From an article originally posted on August 16, 2012…
Meet my sweet hero Luke. This little boy has Langerhans cell hisocytosis cancer. His mama first noticed when her son continually was falling as he was walking at around 18 months old. They soon discovered his hip was surrounded as well as a spot in his scull in a tumor. They went through extensive surgery to remove the tumor on his hip, and he now has monthly cancer treatments for a year. He is over halfway through. Luke and I will finish around the same me.
This little boy has become a special friend to Story Jane. Alison, his mama, and I both confess to sitting in the other room just to listen to them speak to one another in their sweet squeaky 2 ½ and 3-year old voices. These two are play-doughing nuts. They can play for hours and hours. If you listen in, Story is a little bossy, I bet this comes as a bit of a surprise to everyone reading.
Last week at a neighborhood dinner, I told Luke I was afraid of using my port for the first time. The thought of a needle coming directly into my chest, which then feeds into my heart, was leaving me anxious and weak. I talked to Luke and showed him my port. He showed me his. I asked him if it hurt. He looked at me so sweetly and said, “No.” Oh, he melted me. I prayed, Lord give me the grace you have given this little boy. Give me the strength to face my first chemo with his same courage.
This family is such a gift to us. I had only known this family a few weeks when I found out I had cancer. I asked our church community to pray for me as I told my new friend Alison. I had this fear that she would be done with cancer and not want to face this with us. I WAS COMPLETELY WRONG. Ali not only jumped on our team, she jumped to the front of the line. She and her mother did my fancy new hair, she has brought flowers, she has given Lake much needed boy time. She has disciplined Lake with gentleness when he gets out of sorts. I know she has spent a lot of time crying and praying for me as well. She is the one that brought me the press-and-seal to cover my port with a numbing cream before I had my first treatment. At the end of the card, she wrote, Put on your big girl panties, put on your grace dress, and go get well. She is good medicine. She is a grace that shows up every day. If it weren’t for the fire I would have never met this precious family. Now I can’t imagine cancer without them all. Jason and her husband jumped on their long boards and talked how bad cancer sucks and how hard it is to watch. I feel so loved that Jesus would bring this family one small block away for us.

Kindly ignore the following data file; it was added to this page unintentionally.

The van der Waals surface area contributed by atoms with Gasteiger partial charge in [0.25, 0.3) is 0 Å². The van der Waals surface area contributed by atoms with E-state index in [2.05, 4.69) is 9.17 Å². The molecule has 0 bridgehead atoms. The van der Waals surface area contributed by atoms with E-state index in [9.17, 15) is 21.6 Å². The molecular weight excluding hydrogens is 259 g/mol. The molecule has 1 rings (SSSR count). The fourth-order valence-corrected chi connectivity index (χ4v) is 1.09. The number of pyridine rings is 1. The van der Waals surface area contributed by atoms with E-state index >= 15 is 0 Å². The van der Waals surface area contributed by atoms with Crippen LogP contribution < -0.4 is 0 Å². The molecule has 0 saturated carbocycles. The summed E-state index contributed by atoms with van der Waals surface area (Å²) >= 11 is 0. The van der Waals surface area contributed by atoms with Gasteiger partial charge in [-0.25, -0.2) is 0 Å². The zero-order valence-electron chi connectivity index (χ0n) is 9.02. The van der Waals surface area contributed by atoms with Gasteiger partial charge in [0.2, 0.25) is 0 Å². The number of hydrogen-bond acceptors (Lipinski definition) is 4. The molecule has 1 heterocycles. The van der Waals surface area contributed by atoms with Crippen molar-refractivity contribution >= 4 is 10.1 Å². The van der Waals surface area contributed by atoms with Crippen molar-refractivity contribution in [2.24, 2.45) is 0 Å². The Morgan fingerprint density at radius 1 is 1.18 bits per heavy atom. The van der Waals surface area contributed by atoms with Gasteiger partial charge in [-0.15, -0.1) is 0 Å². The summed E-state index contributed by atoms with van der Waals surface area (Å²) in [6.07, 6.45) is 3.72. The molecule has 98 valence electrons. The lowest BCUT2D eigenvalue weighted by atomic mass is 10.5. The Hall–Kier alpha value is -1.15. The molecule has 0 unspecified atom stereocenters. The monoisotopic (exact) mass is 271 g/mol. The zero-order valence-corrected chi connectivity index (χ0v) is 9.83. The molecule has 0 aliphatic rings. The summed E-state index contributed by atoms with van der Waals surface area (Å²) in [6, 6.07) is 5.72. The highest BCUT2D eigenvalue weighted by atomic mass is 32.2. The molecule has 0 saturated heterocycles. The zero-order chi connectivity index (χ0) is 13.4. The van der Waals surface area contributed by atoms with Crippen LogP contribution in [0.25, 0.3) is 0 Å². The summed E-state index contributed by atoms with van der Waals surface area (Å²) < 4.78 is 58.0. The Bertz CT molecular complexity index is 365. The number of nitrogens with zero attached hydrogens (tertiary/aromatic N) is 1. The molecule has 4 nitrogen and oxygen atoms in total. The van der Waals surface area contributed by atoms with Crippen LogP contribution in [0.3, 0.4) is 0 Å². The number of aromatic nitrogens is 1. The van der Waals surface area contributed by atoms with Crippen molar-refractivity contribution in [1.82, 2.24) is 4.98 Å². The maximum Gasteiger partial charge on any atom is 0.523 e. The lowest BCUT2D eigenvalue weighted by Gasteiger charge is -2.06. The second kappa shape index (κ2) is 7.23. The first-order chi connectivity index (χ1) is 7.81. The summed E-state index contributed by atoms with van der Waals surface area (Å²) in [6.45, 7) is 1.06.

My first day of chemo was comfortable, I had some lovely visitors, as well as my best friend, boyfriend, husband. My dearest note-taker stopped over from her day at work, and a new friend who previously walked my road stopped by to introduce herself. Carl Nelson came by and read Psalm 73, my new favorite. I left my house decked out in my grace dress, with my new purse, my nook, my fuzzy blanket, my new hair pretty, my woobie sweater from my dating days, my husband, and my favorite Nichole holding the home front down with such grace. It certainly takes a village to get a person with cancer well. Especially one with four young children. I have felt so loved.